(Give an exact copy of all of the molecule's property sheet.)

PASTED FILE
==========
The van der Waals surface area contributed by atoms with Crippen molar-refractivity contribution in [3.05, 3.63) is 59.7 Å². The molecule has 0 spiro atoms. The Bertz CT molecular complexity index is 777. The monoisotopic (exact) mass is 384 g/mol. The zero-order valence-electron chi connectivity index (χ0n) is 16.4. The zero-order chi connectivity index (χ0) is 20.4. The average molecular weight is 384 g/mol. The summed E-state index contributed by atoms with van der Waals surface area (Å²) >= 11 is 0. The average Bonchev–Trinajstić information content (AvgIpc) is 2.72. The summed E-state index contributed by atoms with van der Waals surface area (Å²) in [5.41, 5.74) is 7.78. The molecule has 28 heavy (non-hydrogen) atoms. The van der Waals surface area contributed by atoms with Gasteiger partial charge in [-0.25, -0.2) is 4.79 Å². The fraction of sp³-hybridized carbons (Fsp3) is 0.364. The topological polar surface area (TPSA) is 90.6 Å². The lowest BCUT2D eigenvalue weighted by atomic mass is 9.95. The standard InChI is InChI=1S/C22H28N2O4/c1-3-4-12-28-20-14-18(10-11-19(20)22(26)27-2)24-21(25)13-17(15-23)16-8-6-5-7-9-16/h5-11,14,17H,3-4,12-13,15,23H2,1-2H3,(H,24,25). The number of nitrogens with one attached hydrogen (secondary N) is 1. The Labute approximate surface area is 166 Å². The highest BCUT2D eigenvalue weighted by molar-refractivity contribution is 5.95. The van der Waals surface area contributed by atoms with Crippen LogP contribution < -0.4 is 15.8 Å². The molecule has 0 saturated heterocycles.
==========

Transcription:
The van der Waals surface area contributed by atoms with Crippen molar-refractivity contribution in [3.05, 3.63) is 59.7 Å². The molecule has 0 spiro atoms. The Bertz CT molecular complexity index is 777. The monoisotopic (exact) mass is 384 g/mol. The zero-order valence-electron chi connectivity index (χ0n) is 16.4. The zero-order chi connectivity index (χ0) is 20.4. The average molecular weight is 384 g/mol. The summed E-state index contributed by atoms with van der Waals surface area (Å²) >= 11 is 0. The average Bonchev–Trinajstić information content (AvgIpc) is 2.72. The summed E-state index contributed by atoms with van der Waals surface area (Å²) in [5.41, 5.74) is 7.78. The molecule has 28 heavy (non-hydrogen) atoms. The van der Waals surface area contributed by atoms with Gasteiger partial charge in [-0.25, -0.2) is 4.79 Å². The fraction of sp³-hybridized carbons (Fsp3) is 0.364. The topological polar surface area (TPSA) is 90.6 Å². The lowest BCUT2D eigenvalue weighted by atomic mass is 9.95. The standard InChI is InChI=1S/C22H28N2O4/c1-3-4-12-28-20-14-18(10-11-19(20)22(26)27-2)24-21(25)13-17(15-23)16-8-6-5-7-9-16/h5-11,14,17H,3-4,12-13,15,23H2,1-2H3,(H,24,25). The number of nitrogens with one attached hydrogen (secondary N) is 1. The Labute approximate surface area is 166 Å². The highest BCUT2D eigenvalue weighted by molar-refractivity contribution is 5.95. The van der Waals surface area contributed by atoms with Crippen LogP contribution < -0.4 is 15.8 Å². The molecule has 0 saturated heterocycles.